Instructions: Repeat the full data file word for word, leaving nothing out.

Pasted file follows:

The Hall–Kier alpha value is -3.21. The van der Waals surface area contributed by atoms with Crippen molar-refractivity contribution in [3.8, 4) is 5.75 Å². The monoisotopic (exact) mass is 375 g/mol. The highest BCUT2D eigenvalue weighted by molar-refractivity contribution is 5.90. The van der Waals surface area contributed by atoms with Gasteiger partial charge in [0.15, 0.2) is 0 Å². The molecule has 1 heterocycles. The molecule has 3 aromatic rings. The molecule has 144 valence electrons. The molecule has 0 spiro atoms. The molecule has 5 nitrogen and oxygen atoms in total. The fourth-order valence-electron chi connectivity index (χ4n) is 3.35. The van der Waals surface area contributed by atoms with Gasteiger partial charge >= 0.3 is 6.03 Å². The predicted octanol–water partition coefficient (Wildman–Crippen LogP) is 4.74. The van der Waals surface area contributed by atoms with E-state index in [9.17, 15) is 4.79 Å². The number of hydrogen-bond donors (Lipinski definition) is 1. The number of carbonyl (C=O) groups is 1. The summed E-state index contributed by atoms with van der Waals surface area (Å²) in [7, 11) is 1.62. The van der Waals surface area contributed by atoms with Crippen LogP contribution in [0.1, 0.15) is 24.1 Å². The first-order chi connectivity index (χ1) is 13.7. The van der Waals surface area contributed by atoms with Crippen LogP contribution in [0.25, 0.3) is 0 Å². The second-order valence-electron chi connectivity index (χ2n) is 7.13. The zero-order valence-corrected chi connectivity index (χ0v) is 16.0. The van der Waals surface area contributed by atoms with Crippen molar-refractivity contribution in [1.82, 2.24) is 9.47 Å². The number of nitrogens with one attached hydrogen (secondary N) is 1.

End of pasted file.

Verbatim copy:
The Hall–Kier alpha value is -3.21. The van der Waals surface area contributed by atoms with Crippen molar-refractivity contribution in [3.8, 4) is 5.75 Å². The monoisotopic (exact) mass is 375 g/mol. The highest BCUT2D eigenvalue weighted by molar-refractivity contribution is 5.90. The van der Waals surface area contributed by atoms with Gasteiger partial charge in [0.15, 0.2) is 0 Å². The molecule has 1 heterocycles. The molecule has 3 aromatic rings. The molecule has 144 valence electrons. The molecule has 0 spiro atoms. The molecule has 5 nitrogen and oxygen atoms in total. The fourth-order valence-electron chi connectivity index (χ4n) is 3.35. The van der Waals surface area contributed by atoms with Gasteiger partial charge >= 0.3 is 6.03 Å². The predicted octanol–water partition coefficient (Wildman–Crippen LogP) is 4.74. The van der Waals surface area contributed by atoms with E-state index in [9.17, 15) is 4.79 Å². The number of hydrogen-bond donors (Lipinski definition) is 1. The number of carbonyl (C=O) groups is 1. The summed E-state index contributed by atoms with van der Waals surface area (Å²) in [7, 11) is 1.62. The van der Waals surface area contributed by atoms with Crippen LogP contribution in [0.1, 0.15) is 24.1 Å². The first-order chi connectivity index (χ1) is 13.7. The van der Waals surface area contributed by atoms with Crippen LogP contribution in [0.25, 0.3) is 0 Å². The second-order valence-electron chi connectivity index (χ2n) is 7.13. The zero-order valence-corrected chi connectivity index (χ0v) is 16.0. The van der Waals surface area contributed by atoms with Crippen molar-refractivity contribution in [1.82, 2.24) is 9.47 Å². The number of nitrogens with one attached hydrogen (secondary N) is 1.